Wednesday, October 12, 2011

Ugandan Ettiquette

This was a section of the newsletter sent out from Trey's mission. I found it pretty interesting!


 Ugandans tend to communicate more indirectly than directly.
 Stories, proverbs, and the like are common means of expressing a point indirectly and require the implicit knowledge of the lis-tener.
 Greetings and a good amount of small talk almost always occur before talking about business.
 Humor plays a big role in communicating and most Ugandans enjoy a good joke. However, it is best to avoid sarcasm as it may not translate well, if at all.
 Generally, people prefer indirect eye contact. This does not mean you can’t look at somebody directly, but continuous eye con-tact during conversations is not a must. Overly direct eye contact can be considered aggressive by some. Women and children often will look down or away when conversing with men or with elders.
 In most situations, Ugandans are not overly concerned with being punctual. People are expected to arrive within the first hour or two after the appointed time.
 The higher the status of the person, the more they are excused of lateness. Also, it tends to be that the more prestigious the event the later guests will arriving. This usually applies to both social and business meetings. Punctuality tends to be more valued in business situations.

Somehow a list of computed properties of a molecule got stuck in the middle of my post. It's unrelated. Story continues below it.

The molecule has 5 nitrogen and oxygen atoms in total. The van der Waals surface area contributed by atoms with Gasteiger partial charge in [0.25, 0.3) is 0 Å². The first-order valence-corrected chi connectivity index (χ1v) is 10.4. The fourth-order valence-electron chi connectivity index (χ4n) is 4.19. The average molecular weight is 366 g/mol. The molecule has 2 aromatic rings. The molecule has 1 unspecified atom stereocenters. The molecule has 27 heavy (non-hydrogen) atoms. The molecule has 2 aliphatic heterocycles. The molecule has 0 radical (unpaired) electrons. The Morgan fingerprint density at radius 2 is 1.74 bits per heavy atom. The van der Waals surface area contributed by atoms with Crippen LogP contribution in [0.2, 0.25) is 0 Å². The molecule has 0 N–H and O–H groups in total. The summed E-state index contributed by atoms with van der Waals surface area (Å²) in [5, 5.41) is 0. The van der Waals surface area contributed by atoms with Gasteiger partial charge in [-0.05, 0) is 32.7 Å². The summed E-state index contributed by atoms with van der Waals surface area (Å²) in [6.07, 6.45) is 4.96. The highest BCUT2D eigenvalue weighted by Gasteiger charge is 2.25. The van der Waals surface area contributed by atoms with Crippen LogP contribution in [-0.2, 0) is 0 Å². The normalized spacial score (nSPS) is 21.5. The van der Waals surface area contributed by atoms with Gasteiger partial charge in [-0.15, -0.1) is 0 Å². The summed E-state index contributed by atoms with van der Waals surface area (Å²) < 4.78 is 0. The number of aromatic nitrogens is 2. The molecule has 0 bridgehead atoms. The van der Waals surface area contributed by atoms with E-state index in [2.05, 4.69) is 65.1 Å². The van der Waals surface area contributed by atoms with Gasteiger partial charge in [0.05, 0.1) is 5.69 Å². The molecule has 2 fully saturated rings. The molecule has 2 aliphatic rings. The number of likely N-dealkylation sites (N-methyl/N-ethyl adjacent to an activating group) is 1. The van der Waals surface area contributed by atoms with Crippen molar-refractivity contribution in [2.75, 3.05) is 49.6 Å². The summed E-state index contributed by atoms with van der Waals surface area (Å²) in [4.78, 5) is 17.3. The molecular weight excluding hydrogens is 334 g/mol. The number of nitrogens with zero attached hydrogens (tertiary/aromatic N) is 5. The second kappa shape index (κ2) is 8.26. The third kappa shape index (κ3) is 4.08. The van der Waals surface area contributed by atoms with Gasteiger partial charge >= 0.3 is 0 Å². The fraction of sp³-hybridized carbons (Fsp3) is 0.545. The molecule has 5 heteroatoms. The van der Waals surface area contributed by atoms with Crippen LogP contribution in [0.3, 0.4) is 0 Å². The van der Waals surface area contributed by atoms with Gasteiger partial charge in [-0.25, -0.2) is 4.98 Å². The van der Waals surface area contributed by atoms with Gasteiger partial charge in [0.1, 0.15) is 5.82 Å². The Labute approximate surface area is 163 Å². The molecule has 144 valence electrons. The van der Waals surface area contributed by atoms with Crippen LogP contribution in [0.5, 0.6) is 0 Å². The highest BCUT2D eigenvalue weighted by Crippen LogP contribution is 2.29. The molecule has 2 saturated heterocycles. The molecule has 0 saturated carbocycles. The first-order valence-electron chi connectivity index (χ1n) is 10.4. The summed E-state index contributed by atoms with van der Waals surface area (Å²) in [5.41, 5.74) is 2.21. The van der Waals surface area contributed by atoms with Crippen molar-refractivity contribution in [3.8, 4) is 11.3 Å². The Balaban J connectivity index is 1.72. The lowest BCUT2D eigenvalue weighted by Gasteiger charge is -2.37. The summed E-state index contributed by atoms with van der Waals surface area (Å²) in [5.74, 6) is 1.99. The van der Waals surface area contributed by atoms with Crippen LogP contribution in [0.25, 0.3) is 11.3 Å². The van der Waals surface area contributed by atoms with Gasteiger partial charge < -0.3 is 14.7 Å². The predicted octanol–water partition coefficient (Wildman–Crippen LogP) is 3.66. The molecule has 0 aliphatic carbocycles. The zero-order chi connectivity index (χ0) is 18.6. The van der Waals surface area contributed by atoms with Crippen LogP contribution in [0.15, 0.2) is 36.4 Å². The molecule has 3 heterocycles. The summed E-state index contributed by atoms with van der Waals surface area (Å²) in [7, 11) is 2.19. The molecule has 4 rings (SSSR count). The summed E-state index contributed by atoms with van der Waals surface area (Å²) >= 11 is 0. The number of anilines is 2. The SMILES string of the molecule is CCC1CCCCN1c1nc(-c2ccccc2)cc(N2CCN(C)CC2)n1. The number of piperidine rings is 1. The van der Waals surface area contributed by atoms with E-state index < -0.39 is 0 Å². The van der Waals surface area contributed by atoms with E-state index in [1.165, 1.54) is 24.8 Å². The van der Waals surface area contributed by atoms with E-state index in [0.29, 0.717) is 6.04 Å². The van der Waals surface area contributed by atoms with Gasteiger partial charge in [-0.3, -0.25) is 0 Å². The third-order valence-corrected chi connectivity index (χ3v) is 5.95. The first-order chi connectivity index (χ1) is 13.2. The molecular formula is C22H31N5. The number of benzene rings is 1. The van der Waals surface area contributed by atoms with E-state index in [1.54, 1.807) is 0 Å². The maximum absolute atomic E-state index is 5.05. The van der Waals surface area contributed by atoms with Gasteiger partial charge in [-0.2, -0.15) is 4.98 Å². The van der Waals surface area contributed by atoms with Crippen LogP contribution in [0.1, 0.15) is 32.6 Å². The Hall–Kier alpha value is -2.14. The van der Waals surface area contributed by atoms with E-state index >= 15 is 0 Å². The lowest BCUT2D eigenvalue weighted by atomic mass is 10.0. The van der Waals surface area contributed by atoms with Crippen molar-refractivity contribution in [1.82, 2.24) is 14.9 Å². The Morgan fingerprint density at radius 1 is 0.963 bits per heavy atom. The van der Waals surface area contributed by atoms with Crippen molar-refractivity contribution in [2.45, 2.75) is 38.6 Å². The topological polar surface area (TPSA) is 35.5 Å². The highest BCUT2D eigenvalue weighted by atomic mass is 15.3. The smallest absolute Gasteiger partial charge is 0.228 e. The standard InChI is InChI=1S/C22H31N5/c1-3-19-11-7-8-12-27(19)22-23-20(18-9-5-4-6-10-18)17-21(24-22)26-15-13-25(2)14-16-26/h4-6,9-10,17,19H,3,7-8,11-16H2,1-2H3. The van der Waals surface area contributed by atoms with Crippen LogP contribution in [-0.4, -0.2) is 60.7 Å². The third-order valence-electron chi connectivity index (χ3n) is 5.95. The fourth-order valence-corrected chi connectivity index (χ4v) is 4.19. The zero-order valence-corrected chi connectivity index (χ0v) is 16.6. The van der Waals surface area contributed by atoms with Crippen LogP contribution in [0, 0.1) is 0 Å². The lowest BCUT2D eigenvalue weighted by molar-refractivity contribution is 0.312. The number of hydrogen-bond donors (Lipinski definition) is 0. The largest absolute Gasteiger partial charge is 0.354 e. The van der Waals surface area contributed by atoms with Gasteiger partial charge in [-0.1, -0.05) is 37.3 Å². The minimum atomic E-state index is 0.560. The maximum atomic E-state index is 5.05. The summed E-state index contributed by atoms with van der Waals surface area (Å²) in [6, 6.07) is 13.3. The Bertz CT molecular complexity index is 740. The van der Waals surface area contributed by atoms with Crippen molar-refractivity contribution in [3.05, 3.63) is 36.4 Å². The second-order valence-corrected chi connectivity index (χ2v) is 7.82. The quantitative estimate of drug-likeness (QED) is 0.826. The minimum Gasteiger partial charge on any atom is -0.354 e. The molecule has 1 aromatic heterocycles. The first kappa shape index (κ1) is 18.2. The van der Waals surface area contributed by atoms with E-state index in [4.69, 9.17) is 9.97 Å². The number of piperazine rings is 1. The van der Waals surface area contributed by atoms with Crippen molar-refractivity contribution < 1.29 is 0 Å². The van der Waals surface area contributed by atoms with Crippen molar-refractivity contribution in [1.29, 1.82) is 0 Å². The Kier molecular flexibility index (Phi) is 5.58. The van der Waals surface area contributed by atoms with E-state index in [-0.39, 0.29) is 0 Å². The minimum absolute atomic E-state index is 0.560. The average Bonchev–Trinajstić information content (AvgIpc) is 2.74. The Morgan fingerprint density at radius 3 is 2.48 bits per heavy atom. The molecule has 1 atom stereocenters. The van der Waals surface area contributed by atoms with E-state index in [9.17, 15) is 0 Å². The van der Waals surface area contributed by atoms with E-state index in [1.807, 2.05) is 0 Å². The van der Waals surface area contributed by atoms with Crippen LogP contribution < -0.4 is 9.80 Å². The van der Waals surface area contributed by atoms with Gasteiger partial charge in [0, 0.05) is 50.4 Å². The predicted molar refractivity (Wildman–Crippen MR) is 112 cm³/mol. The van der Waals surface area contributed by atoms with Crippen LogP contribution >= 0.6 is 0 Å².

 When gesturing or beckoning for someone to come, you should face your palm downwards and make a scratching motion with the fingers.
 It is rude to point at people as pointing is reserved for dogs, so usually the whole hand/arm is used.
 Holding the palm upwards and then motioning in a small flick downwards (like throwing a yo-yo) has a variety of vague mean-ings. It could be questioning "what's up?" " What?"; apologizing "Sorry, what can I do?"; filler "You know."
 Pointing fingers upwards and rubbing the thumb along the fingertips is the sign for money.
 Special traffic gestures when trying to hail a taxi: Pointing straight upwards (repeatedly for emphasis): I'm going far. Pointing down: I just want to go a little ways (rarely used, because then they don't pick you up. Hand flat, open towards the ground about waist-height: I'm going a medium distance.
 Walking over versus around any bowls or pots (especially those containing food) is considered rude.
 Spending time in silence versus conversation is often times also interpreted as rude.
 Men almost always wear long pants, even in the hottest weather; shorts are a sign of being a child.
 Dress is highly valued in and people who dress well are respected.
 Make sure shoes are cleaned and polished. People will look down on you if you have worn looking shoes.
 Speak slowly and enunciate -- most Ugandans have difficulty understanding fast, strung-together English.
 Local greetings are a bit difficult to learn but many people in rural areas will greatly appreciate this small effort.
 If you look like a foreigner you are likely to be overcharged for most things. If you can afford this, it doesn't really matter, just pay. If you can't or would like the right price, try bargaining by at least halving the price they gave you.

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